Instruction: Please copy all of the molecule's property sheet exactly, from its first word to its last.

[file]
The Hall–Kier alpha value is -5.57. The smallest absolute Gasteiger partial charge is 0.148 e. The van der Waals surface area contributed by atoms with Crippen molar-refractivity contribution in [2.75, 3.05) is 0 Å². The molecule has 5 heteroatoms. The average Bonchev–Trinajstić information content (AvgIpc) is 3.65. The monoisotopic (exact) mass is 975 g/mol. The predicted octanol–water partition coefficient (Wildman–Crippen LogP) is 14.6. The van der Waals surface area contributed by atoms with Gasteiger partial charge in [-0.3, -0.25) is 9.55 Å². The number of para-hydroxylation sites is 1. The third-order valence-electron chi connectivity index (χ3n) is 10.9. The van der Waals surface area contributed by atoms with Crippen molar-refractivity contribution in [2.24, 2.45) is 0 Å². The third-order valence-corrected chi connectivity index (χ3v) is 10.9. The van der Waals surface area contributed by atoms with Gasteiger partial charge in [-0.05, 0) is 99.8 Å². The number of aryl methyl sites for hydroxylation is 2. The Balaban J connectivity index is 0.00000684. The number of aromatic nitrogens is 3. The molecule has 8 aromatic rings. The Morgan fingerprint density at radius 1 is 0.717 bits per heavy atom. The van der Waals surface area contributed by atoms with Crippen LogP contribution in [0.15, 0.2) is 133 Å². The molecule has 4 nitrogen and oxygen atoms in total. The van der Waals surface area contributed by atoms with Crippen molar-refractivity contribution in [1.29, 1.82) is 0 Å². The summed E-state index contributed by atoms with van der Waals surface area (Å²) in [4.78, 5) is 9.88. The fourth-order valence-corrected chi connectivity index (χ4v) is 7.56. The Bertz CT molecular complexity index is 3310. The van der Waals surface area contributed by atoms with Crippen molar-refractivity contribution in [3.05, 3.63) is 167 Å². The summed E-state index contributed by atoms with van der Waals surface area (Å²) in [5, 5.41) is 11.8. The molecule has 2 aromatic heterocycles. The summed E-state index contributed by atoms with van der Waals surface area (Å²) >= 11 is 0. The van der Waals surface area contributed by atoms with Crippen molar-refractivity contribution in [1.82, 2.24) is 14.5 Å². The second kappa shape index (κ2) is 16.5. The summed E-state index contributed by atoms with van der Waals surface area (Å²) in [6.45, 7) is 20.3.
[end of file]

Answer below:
The Hall–Kier alpha value is -5.57. The smallest absolute Gasteiger partial charge is 0.148 e. The van der Waals surface area contributed by atoms with Crippen molar-refractivity contribution in [2.75, 3.05) is 0 Å². The molecule has 5 heteroatoms. The average Bonchev–Trinajstić information content (AvgIpc) is 3.65. The monoisotopic (exact) mass is 975 g/mol. The predicted octanol–water partition coefficient (Wildman–Crippen LogP) is 14.6. The van der Waals surface area contributed by atoms with Gasteiger partial charge in [-0.3, -0.25) is 9.55 Å². The number of para-hydroxylation sites is 1. The third-order valence-electron chi connectivity index (χ3n) is 10.9. The van der Waals surface area contributed by atoms with Crippen molar-refractivity contribution in [2.24, 2.45) is 0 Å². The third-order valence-corrected chi connectivity index (χ3v) is 10.9. The van der Waals surface area contributed by atoms with Gasteiger partial charge in [-0.05, 0) is 99.8 Å². The number of aryl methyl sites for hydroxylation is 2. The Balaban J connectivity index is 0.00000684. The number of aromatic nitrogens is 3. The molecule has 8 aromatic rings. The Morgan fingerprint density at radius 1 is 0.717 bits per heavy atom. The van der Waals surface area contributed by atoms with Crippen LogP contribution in [0.15, 0.2) is 133 Å². The molecule has 4 nitrogen and oxygen atoms in total. The van der Waals surface area contributed by atoms with Crippen molar-refractivity contribution in [1.29, 1.82) is 0 Å². The summed E-state index contributed by atoms with van der Waals surface area (Å²) in [4.78, 5) is 9.88. The fourth-order valence-corrected chi connectivity index (χ4v) is 7.56. The Bertz CT molecular complexity index is 3310. The van der Waals surface area contributed by atoms with Crippen molar-refractivity contribution in [3.05, 3.63) is 167 Å². The summed E-state index contributed by atoms with van der Waals surface area (Å²) in [5, 5.41) is 11.8. The molecule has 2 aromatic heterocycles. The summed E-state index contributed by atoms with van der Waals surface area (Å²) >= 11 is 0. The van der Waals surface area contributed by atoms with Crippen molar-refractivity contribution in [1.82, 2.24) is 14.5 Å². The second kappa shape index (κ2) is 16.5. The summed E-state index contributed by atoms with van der Waals surface area (Å²) in [6.45, 7) is 20.3.